It was a bright sunny day here last Saturday so I decided to ride my bike to the San Diego high school "world series" being held at San Diego State’s baseball stadium (apologies in advance for writing about my cycling exploits...yet again).
My good friend Jim C. has a son named Ian, who is a high school junior at a local high school. Ian is a 17-years old left handed pitcher who can throw a baseball 95 miles per hour. He has a full college scholarship waiting for him at the University of San Diego; unless of course he is drafted next June by a major league team and offered an obscene amount of money to delay his college education.
Ian was scheduled to be his school’s starting pitcher so I wanted to come and root him on.
Ian’s a great kid with a good head on his shoulders... not one of those pampered athletes... who walk around thinking that the world owes them something because God has given them talent. He is the type of kid who will have a future ahead of him whether it’s in baseball or another career path.
I arrived at the campus a bit early so I decided to stop at McDonald’s to grab an Egg McMuffin and a cup of coffee. The normally bustling school of 45,000 students was eerily quiet as the semester had ended some three weeks prior.
As I rode into the parking lot, I thought that perhaps that the restaurant was closed as there were no cars in the lot.
I pulled at the door and it opened. My bike and I walked into the restaurant and I almost made it to the counter when an agitated gentleman behind the counter yelled at me, "you can’t bring that bike in here!!".
I paused a moment to look around. The restaurant was empty (except me and the man behind the counter).
I replied to the man that all I wanted was an Egg McMuffin and a cup of coffee to go.
Ignoring my plea for food and drink, he yelled at me again, "I said that you can’t bring that bike in here...that’s the rule...look, I don’t make the rules...I just enforce them...you need to leave your bike outside!!"
I peered at the man behind the counter and noticed that he was wearing a light blue shirt and a tie...generally the uniform for a manager or owner. I politely asked him to make an exception to serve me and I’ll leave at once.
He gruffly replied, "No...it’s a rule...if I break the rule for you I’ll have to do it for everyone".
In an exaggerated motion I scanned the room looking for the "everyone" he was talking about...smiled at the absurdity of his statement and left the restaurant.
I rode over to the baseball stadium, stood in line, purchased a ticket and proceeded to go in. As I was giving my ticket to the person at the gate, I was stopped by a security officer who told me that I wasn’t allowed to take my bike into the stadium as it would block an aisle which could become a fire hazard.
I assured him that I would make sure that I would sit to one side and not block any aisles.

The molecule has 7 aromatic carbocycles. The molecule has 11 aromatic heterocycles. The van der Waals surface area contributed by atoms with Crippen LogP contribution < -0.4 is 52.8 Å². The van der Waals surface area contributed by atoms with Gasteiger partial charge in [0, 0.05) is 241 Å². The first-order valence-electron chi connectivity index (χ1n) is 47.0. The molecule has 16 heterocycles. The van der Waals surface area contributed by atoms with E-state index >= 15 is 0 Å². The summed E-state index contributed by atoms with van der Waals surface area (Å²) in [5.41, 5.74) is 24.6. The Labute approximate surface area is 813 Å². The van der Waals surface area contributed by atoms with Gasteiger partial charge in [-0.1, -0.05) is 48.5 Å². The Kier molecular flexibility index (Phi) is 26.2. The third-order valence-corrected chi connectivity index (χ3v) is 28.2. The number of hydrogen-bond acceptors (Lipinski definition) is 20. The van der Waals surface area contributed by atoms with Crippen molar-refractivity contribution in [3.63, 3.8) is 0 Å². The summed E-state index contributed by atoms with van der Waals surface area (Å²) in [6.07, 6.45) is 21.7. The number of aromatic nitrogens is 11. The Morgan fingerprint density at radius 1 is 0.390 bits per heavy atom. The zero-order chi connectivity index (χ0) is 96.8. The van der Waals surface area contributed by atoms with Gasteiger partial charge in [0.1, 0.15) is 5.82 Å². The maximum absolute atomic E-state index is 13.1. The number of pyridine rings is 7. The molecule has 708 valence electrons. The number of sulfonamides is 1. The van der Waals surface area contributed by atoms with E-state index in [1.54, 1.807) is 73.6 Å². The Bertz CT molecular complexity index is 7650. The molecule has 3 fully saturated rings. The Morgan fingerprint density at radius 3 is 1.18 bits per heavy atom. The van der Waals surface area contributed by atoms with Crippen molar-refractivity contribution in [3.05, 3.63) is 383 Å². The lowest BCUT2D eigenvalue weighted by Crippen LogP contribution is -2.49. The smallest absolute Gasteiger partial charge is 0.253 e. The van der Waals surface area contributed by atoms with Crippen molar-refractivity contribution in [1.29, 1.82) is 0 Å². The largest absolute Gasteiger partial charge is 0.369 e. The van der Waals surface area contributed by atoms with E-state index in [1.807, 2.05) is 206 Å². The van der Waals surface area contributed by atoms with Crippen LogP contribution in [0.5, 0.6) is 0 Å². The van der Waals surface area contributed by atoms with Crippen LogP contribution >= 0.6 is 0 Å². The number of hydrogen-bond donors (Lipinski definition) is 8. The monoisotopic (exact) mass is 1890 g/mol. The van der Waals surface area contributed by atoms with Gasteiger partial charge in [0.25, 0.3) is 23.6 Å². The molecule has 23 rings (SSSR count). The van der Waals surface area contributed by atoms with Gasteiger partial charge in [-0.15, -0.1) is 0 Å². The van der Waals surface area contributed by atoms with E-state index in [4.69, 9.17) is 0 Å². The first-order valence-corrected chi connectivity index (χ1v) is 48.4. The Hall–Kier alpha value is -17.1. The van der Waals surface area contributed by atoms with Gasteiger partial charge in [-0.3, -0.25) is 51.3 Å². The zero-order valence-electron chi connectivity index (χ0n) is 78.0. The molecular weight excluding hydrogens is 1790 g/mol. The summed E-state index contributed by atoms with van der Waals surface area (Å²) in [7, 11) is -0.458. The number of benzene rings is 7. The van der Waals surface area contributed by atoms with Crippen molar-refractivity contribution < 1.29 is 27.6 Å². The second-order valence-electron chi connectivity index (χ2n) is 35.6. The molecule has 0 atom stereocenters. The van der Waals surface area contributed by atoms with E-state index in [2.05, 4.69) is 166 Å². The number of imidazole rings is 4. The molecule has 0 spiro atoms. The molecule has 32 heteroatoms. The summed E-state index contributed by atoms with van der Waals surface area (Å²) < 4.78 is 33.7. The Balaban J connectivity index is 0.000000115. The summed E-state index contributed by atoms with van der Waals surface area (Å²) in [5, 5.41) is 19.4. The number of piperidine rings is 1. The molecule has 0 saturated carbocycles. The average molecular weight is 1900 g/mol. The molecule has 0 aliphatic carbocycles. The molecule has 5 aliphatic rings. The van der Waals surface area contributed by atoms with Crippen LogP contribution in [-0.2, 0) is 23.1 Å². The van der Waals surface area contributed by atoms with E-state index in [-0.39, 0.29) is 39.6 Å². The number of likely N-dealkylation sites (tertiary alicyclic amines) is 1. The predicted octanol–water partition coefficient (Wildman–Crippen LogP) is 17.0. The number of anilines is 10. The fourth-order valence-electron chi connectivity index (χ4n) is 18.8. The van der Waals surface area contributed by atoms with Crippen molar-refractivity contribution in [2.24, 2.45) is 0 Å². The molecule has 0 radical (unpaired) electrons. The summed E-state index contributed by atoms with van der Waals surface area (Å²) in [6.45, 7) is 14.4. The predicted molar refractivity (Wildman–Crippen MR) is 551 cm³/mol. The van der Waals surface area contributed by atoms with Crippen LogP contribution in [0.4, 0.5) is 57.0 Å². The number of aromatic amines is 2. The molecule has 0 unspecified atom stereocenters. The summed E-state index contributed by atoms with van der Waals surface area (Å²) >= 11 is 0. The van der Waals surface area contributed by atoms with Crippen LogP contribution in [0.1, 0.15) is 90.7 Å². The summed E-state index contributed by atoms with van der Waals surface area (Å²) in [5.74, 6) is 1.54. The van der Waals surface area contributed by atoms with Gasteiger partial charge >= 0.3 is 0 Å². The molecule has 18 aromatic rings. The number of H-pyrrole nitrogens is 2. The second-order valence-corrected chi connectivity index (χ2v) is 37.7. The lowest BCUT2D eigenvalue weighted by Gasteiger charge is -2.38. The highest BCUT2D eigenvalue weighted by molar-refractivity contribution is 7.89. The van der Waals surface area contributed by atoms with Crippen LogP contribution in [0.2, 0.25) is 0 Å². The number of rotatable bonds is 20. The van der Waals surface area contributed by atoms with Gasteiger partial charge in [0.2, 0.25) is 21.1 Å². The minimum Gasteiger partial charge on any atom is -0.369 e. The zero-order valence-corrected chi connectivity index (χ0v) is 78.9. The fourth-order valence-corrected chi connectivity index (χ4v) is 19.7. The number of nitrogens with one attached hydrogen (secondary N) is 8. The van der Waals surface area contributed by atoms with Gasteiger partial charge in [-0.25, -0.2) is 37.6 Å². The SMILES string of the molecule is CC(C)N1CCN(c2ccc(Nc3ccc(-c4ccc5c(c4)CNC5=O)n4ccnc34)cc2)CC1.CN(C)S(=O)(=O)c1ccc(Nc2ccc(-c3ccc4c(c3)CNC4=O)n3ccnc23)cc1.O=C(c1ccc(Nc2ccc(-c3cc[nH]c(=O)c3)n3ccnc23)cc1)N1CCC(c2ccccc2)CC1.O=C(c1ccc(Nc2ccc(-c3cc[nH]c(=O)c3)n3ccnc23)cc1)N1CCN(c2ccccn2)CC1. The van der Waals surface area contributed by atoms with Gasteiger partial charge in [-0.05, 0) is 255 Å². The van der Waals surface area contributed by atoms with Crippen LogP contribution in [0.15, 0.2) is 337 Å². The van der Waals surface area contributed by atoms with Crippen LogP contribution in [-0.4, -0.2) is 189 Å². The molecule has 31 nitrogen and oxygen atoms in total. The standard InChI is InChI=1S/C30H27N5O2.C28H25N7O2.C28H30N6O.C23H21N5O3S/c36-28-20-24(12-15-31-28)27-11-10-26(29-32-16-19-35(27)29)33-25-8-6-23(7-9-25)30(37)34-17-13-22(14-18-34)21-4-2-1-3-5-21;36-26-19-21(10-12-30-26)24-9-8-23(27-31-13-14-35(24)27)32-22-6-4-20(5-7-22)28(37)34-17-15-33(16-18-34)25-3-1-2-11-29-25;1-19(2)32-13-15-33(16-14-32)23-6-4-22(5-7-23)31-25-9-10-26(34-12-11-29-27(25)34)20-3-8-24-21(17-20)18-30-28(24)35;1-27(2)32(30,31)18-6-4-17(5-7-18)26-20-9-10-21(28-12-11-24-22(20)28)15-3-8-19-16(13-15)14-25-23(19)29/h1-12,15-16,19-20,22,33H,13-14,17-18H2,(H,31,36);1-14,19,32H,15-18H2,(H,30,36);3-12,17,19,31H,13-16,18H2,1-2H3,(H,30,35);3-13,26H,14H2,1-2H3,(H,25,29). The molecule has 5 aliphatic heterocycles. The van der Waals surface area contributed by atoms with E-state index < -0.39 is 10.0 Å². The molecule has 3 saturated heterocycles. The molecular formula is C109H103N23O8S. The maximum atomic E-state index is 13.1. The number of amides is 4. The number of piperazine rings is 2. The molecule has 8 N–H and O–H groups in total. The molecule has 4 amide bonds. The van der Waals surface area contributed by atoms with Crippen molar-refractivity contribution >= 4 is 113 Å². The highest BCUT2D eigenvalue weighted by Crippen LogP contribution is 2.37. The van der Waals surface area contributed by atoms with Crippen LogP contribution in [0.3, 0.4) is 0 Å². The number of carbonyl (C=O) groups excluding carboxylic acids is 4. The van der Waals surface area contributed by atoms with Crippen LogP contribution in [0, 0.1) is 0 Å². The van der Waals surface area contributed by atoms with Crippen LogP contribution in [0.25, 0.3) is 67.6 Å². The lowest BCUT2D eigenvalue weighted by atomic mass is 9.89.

He explained to me that it was a part of the fire code and that it was a rule that couldn’t be broken.
I was about to leave to try and get a refund on my ticket when another security officer came up and ask me to follow her. As we were walking, she told me that there was a picnic area near the bullpen in left field and if I wanted, I could sit there to watch the game. This way my bike would be out of the way from any foot traffic.
I thought that this was a splendid idea. There were tables, rest rooms and a concession stand nearby. I had a great view of the game just beyond first base.
Within an hour, I had been denied access to two venues due to my bicycle.
At one place I was summarily dismissed for no apparent reason (or at least I wasn’t ever given a valid reason other than to have the employee tell me that it was a rule).
At the second place I was given a very valid reason as to why I couldn’t be admitted, and then offered a compromise that allowed them to still uphold the important fire code rule while allowing me to watch the game.
I often see this same type of mentality at different places I go.
Recently, I encountered a worker at the meat counter at my local grocery store who told me that they close at 9pm. When I look at the time on my phone I pointed out to the worker that it’s only 8:55...he proceeds to tell me that my phone is wrong and that his clock says 9pm.
It infuriates me when a person, supposedly in a customer service position, hides behind an arcane rule just to avoid helping a customer (it is doubly enraging when you point out their error - such as it not even being 9pm yet - and they still deny your appeal).
I’m sure that we can think of examples where someone has made the extra effort to make sure we had a positive experience when doing business with their company.
In contrast, I suspect that we could also vividly recall those times when a person had the power to make an exception but just didn’t care enough to make it happen.
It often makes me wonder if we might be doing the same thing at OptiFuse. Do we adhere to some meaningless rule that denies a great service experience for one of our customers?
Of course we need a certain set of basic standards to remain in business but is there room for exceptions when warranted?
I’ve attempted to give everyone in our company a great deal of latitude to make accommodations for special situations...but I’m constantly asking if we are doing enough to create a positive experience for our customers?
It is the responsibility of every person in an organization to do everything in their power to provide memorable customer service. Regardless of what position we hold at our respective companies, we are all in customer service.
No one in the organization is exempt...no one is too insignificant...we all need to do our best to constantly "wow" our customers with the best service that we can provide.
No matter what business we’re in...be it manufacturing, technology, or medicine...we all have customers and like it or not...we’re all in a service business...